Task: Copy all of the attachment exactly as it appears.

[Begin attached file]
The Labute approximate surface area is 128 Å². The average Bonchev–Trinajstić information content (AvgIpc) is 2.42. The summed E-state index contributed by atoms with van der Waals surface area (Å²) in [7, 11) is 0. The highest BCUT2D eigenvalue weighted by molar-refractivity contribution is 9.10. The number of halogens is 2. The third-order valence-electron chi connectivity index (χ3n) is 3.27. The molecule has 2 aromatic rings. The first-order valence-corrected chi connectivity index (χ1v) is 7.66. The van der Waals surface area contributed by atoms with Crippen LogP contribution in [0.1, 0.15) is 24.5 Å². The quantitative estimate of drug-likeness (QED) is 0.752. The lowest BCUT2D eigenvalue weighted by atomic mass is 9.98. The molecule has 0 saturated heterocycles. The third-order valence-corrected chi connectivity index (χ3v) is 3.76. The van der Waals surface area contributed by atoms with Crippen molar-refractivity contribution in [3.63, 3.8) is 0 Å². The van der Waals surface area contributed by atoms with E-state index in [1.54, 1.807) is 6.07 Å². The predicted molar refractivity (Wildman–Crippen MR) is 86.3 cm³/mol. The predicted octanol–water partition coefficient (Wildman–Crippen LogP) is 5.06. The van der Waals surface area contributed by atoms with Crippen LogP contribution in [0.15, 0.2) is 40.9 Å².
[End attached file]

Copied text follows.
The Labute approximate surface area is 128 Å². The average Bonchev–Trinajstić information content (AvgIpc) is 2.42. The summed E-state index contributed by atoms with van der Waals surface area (Å²) in [7, 11) is 0. The highest BCUT2D eigenvalue weighted by molar-refractivity contribution is 9.10. The number of halogens is 2. The third-order valence-electron chi connectivity index (χ3n) is 3.27. The molecule has 2 aromatic rings. The first-order valence-corrected chi connectivity index (χ1v) is 7.66. The van der Waals surface area contributed by atoms with Crippen LogP contribution in [0.1, 0.15) is 24.5 Å². The quantitative estimate of drug-likeness (QED) is 0.752. The lowest BCUT2D eigenvalue weighted by atomic mass is 9.98. The molecule has 0 saturated heterocycles. The third-order valence-corrected chi connectivity index (χ3v) is 3.76. The van der Waals surface area contributed by atoms with Crippen molar-refractivity contribution in [3.63, 3.8) is 0 Å². The van der Waals surface area contributed by atoms with E-state index in [1.54, 1.807) is 6.07 Å². The predicted molar refractivity (Wildman–Crippen MR) is 86.3 cm³/mol. The predicted octanol–water partition coefficient (Wildman–Crippen LogP) is 5.06. The van der Waals surface area contributed by atoms with Crippen LogP contribution in [0.15, 0.2) is 40.9 Å².